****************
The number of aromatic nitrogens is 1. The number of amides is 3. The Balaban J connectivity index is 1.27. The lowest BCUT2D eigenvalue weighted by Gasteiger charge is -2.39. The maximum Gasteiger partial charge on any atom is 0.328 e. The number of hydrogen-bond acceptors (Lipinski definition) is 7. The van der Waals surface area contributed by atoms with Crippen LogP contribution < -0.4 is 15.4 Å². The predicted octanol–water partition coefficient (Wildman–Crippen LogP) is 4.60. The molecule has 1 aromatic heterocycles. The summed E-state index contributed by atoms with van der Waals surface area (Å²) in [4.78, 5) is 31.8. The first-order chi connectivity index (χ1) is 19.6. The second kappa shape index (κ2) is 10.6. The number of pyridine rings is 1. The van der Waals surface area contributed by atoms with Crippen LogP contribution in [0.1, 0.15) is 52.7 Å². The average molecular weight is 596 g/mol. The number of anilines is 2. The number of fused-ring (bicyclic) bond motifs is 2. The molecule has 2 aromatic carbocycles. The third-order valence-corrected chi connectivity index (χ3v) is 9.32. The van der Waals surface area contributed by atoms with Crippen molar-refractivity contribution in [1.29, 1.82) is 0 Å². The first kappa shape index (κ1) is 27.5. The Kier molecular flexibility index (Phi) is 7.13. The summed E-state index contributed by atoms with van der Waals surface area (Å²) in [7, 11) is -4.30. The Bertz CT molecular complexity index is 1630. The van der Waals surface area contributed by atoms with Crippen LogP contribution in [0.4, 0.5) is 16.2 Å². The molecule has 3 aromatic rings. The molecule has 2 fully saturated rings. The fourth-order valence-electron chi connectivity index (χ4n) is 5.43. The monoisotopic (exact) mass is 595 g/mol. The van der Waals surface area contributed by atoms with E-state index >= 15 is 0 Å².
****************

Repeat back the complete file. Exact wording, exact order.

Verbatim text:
The number of aromatic nitrogens is 1. The number of amides is 3. The Balaban J connectivity index is 1.27. The lowest BCUT2D eigenvalue weighted by Gasteiger charge is -2.39. The maximum Gasteiger partial charge on any atom is 0.328 e. The number of hydrogen-bond acceptors (Lipinski definition) is 7. The van der Waals surface area contributed by atoms with Crippen LogP contribution < -0.4 is 15.4 Å². The predicted octanol–water partition coefficient (Wildman–Crippen LogP) is 4.60. The molecule has 1 aromatic heterocycles. The summed E-state index contributed by atoms with van der Waals surface area (Å²) in [4.78, 5) is 31.8. The first-order chi connectivity index (χ1) is 19.6. The second kappa shape index (κ2) is 10.6. The number of pyridine rings is 1. The van der Waals surface area contributed by atoms with Crippen LogP contribution in [0.1, 0.15) is 52.7 Å². The average molecular weight is 596 g/mol. The number of anilines is 2. The number of fused-ring (bicyclic) bond motifs is 2. The molecule has 2 aromatic carbocycles. The third-order valence-corrected chi connectivity index (χ3v) is 9.32. The van der Waals surface area contributed by atoms with Crippen molar-refractivity contribution in [1.29, 1.82) is 0 Å². The first kappa shape index (κ1) is 27.5. The Kier molecular flexibility index (Phi) is 7.13. The summed E-state index contributed by atoms with van der Waals surface area (Å²) in [7, 11) is -4.30. The Bertz CT molecular complexity index is 1630. The van der Waals surface area contributed by atoms with Crippen LogP contribution in [0.4, 0.5) is 16.2 Å². The molecule has 3 aromatic rings. The molecule has 2 fully saturated rings. The fourth-order valence-electron chi connectivity index (χ4n) is 5.43. The monoisotopic (exact) mass is 595 g/mol. The van der Waals surface area contributed by atoms with E-state index >= 15 is 0 Å².